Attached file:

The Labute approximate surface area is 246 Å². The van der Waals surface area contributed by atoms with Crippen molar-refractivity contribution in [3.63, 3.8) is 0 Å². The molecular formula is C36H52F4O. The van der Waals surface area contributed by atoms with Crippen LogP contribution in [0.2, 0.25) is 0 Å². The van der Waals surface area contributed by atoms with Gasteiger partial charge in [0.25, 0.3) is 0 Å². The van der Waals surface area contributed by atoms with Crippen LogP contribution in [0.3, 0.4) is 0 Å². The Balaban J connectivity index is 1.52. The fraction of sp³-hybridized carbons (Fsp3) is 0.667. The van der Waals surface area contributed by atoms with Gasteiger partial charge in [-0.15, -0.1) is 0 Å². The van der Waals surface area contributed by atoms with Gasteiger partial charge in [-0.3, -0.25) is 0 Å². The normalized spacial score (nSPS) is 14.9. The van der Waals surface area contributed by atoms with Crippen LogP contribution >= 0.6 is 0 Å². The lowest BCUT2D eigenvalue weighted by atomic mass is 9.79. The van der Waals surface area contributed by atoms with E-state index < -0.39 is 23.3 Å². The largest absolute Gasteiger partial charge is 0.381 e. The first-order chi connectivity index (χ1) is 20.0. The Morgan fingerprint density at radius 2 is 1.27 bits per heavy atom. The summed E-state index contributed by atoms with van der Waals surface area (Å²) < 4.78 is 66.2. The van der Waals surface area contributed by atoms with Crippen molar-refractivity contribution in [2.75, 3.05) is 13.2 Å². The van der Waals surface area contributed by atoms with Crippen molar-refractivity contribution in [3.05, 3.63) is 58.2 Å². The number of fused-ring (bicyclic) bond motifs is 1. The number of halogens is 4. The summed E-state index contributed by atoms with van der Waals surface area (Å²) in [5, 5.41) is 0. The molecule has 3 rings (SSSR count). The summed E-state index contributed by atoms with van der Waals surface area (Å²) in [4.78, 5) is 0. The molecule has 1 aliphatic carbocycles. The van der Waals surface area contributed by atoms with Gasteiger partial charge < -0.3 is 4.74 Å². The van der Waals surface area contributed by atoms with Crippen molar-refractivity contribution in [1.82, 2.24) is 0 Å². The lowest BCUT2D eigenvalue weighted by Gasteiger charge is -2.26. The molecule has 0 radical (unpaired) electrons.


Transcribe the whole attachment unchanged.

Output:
The Labute approximate surface area is 246 Å². The van der Waals surface area contributed by atoms with Crippen molar-refractivity contribution in [3.63, 3.8) is 0 Å². The molecular formula is C36H52F4O. The van der Waals surface area contributed by atoms with Crippen LogP contribution in [0.2, 0.25) is 0 Å². The van der Waals surface area contributed by atoms with Gasteiger partial charge in [0.25, 0.3) is 0 Å². The van der Waals surface area contributed by atoms with Crippen LogP contribution in [0.3, 0.4) is 0 Å². The Balaban J connectivity index is 1.52. The fraction of sp³-hybridized carbons (Fsp3) is 0.667. The van der Waals surface area contributed by atoms with Gasteiger partial charge in [-0.15, -0.1) is 0 Å². The van der Waals surface area contributed by atoms with Gasteiger partial charge in [-0.3, -0.25) is 0 Å². The normalized spacial score (nSPS) is 14.9. The van der Waals surface area contributed by atoms with Crippen LogP contribution >= 0.6 is 0 Å². The lowest BCUT2D eigenvalue weighted by atomic mass is 9.79. The van der Waals surface area contributed by atoms with E-state index < -0.39 is 23.3 Å². The largest absolute Gasteiger partial charge is 0.381 e. The first-order chi connectivity index (χ1) is 20.0. The Morgan fingerprint density at radius 2 is 1.27 bits per heavy atom. The summed E-state index contributed by atoms with van der Waals surface area (Å²) < 4.78 is 66.2. The van der Waals surface area contributed by atoms with Crippen molar-refractivity contribution in [2.75, 3.05) is 13.2 Å². The van der Waals surface area contributed by atoms with Crippen molar-refractivity contribution in [3.05, 3.63) is 58.2 Å². The number of fused-ring (bicyclic) bond motifs is 1. The number of halogens is 4. The summed E-state index contributed by atoms with van der Waals surface area (Å²) in [5, 5.41) is 0. The molecule has 3 rings (SSSR count). The summed E-state index contributed by atoms with van der Waals surface area (Å²) in [4.78, 5) is 0. The molecule has 1 aliphatic carbocycles. The van der Waals surface area contributed by atoms with Gasteiger partial charge < -0.3 is 4.74 Å². The van der Waals surface area contributed by atoms with Crippen molar-refractivity contribution in [1.82, 2.24) is 0 Å². The lowest BCUT2D eigenvalue weighted by Gasteiger charge is -2.26. The molecule has 0 radical (unpaired) electrons.